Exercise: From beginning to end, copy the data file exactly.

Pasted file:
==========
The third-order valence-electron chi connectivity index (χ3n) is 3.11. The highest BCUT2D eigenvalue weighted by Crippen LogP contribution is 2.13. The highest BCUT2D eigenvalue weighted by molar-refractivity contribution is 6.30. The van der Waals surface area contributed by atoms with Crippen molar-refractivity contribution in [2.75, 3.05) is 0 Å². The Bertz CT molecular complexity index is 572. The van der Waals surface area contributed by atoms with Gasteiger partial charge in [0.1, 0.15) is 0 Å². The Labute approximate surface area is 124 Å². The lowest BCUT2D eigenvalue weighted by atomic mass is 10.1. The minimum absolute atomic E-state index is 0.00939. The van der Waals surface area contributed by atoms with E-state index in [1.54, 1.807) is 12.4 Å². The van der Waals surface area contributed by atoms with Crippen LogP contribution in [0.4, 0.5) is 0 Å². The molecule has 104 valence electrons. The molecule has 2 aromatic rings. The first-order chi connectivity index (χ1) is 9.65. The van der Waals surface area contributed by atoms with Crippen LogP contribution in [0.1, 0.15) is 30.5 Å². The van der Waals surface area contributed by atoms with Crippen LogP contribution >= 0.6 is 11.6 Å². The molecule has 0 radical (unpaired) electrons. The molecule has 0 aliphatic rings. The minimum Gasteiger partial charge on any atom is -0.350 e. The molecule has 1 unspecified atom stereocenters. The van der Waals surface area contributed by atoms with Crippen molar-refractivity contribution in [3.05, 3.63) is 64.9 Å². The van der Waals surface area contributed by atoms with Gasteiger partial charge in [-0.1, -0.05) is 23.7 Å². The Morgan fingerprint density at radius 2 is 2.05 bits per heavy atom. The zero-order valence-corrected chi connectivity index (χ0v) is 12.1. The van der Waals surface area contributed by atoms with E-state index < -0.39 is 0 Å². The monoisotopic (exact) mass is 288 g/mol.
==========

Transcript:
The third-order valence-electron chi connectivity index (χ3n) is 3.11. The highest BCUT2D eigenvalue weighted by Crippen LogP contribution is 2.13. The highest BCUT2D eigenvalue weighted by molar-refractivity contribution is 6.30. The van der Waals surface area contributed by atoms with Crippen molar-refractivity contribution in [2.75, 3.05) is 0 Å². The Bertz CT molecular complexity index is 572. The van der Waals surface area contributed by atoms with Gasteiger partial charge in [0.1, 0.15) is 0 Å². The Labute approximate surface area is 124 Å². The lowest BCUT2D eigenvalue weighted by atomic mass is 10.1. The minimum absolute atomic E-state index is 0.00939. The van der Waals surface area contributed by atoms with E-state index in [1.54, 1.807) is 12.4 Å². The van der Waals surface area contributed by atoms with Crippen LogP contribution in [0.4, 0.5) is 0 Å². The molecule has 104 valence electrons. The molecule has 2 aromatic rings. The first-order chi connectivity index (χ1) is 9.65. The van der Waals surface area contributed by atoms with Crippen LogP contribution in [0.1, 0.15) is 30.5 Å². The van der Waals surface area contributed by atoms with Crippen LogP contribution >= 0.6 is 11.6 Å². The molecule has 0 radical (unpaired) electrons. The molecule has 0 aliphatic rings. The minimum Gasteiger partial charge on any atom is -0.350 e. The molecule has 1 unspecified atom stereocenters. The van der Waals surface area contributed by atoms with Crippen molar-refractivity contribution in [3.05, 3.63) is 64.9 Å². The van der Waals surface area contributed by atoms with Gasteiger partial charge in [-0.1, -0.05) is 23.7 Å². The Morgan fingerprint density at radius 2 is 2.05 bits per heavy atom. The zero-order valence-corrected chi connectivity index (χ0v) is 12.1. The van der Waals surface area contributed by atoms with E-state index < -0.39 is 0 Å². The monoisotopic (exact) mass is 288 g/mol.